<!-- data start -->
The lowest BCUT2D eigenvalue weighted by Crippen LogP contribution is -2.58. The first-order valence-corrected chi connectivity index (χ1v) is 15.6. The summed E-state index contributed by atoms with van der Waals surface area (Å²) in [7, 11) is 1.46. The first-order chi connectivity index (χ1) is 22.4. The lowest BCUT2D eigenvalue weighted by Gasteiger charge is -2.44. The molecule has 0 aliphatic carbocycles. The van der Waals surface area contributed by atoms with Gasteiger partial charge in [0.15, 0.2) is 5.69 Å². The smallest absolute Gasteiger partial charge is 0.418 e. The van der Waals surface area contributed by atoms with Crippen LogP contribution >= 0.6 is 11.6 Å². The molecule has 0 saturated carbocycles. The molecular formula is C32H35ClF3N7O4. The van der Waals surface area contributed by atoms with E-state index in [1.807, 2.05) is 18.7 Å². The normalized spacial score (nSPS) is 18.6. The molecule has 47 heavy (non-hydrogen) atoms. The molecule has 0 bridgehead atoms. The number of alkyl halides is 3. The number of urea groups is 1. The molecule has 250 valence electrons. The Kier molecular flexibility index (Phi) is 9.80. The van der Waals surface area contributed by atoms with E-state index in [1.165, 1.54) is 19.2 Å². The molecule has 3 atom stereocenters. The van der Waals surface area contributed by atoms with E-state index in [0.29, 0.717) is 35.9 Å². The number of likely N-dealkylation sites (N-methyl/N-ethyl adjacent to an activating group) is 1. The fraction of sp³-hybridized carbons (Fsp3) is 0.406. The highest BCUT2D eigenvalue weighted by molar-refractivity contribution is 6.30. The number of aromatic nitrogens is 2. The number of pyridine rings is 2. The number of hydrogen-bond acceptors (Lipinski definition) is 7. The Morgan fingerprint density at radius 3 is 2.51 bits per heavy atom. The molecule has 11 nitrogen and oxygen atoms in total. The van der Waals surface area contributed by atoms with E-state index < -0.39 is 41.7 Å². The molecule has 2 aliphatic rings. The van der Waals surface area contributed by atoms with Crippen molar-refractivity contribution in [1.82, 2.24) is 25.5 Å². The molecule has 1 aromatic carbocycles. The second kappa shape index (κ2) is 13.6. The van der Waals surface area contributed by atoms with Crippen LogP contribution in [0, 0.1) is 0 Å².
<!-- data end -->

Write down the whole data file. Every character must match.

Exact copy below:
The lowest BCUT2D eigenvalue weighted by Crippen LogP contribution is -2.58. The first-order valence-corrected chi connectivity index (χ1v) is 15.6. The summed E-state index contributed by atoms with van der Waals surface area (Å²) in [7, 11) is 1.46. The first-order chi connectivity index (χ1) is 22.4. The lowest BCUT2D eigenvalue weighted by Gasteiger charge is -2.44. The molecule has 0 aliphatic carbocycles. The van der Waals surface area contributed by atoms with Gasteiger partial charge in [0.15, 0.2) is 5.69 Å². The smallest absolute Gasteiger partial charge is 0.418 e. The van der Waals surface area contributed by atoms with Crippen LogP contribution >= 0.6 is 11.6 Å². The molecule has 0 saturated carbocycles. The molecular formula is C32H35ClF3N7O4. The van der Waals surface area contributed by atoms with E-state index in [1.807, 2.05) is 18.7 Å². The normalized spacial score (nSPS) is 18.6. The molecule has 47 heavy (non-hydrogen) atoms. The molecule has 0 bridgehead atoms. The number of alkyl halides is 3. The number of urea groups is 1. The molecule has 250 valence electrons. The Kier molecular flexibility index (Phi) is 9.80. The van der Waals surface area contributed by atoms with E-state index in [1.165, 1.54) is 19.2 Å². The molecule has 3 atom stereocenters. The van der Waals surface area contributed by atoms with E-state index in [0.29, 0.717) is 35.9 Å². The number of likely N-dealkylation sites (N-methyl/N-ethyl adjacent to an activating group) is 1. The fraction of sp³-hybridized carbons (Fsp3) is 0.406. The highest BCUT2D eigenvalue weighted by molar-refractivity contribution is 6.30. The number of aromatic nitrogens is 2. The number of pyridine rings is 2. The number of hydrogen-bond acceptors (Lipinski definition) is 7. The Morgan fingerprint density at radius 3 is 2.51 bits per heavy atom. The molecule has 11 nitrogen and oxygen atoms in total. The van der Waals surface area contributed by atoms with E-state index < -0.39 is 41.7 Å². The molecule has 2 aliphatic rings. The van der Waals surface area contributed by atoms with Crippen molar-refractivity contribution in [1.82, 2.24) is 25.5 Å². The molecule has 1 aromatic carbocycles. The second kappa shape index (κ2) is 13.6. The van der Waals surface area contributed by atoms with Crippen LogP contribution in [0, 0.1) is 0 Å².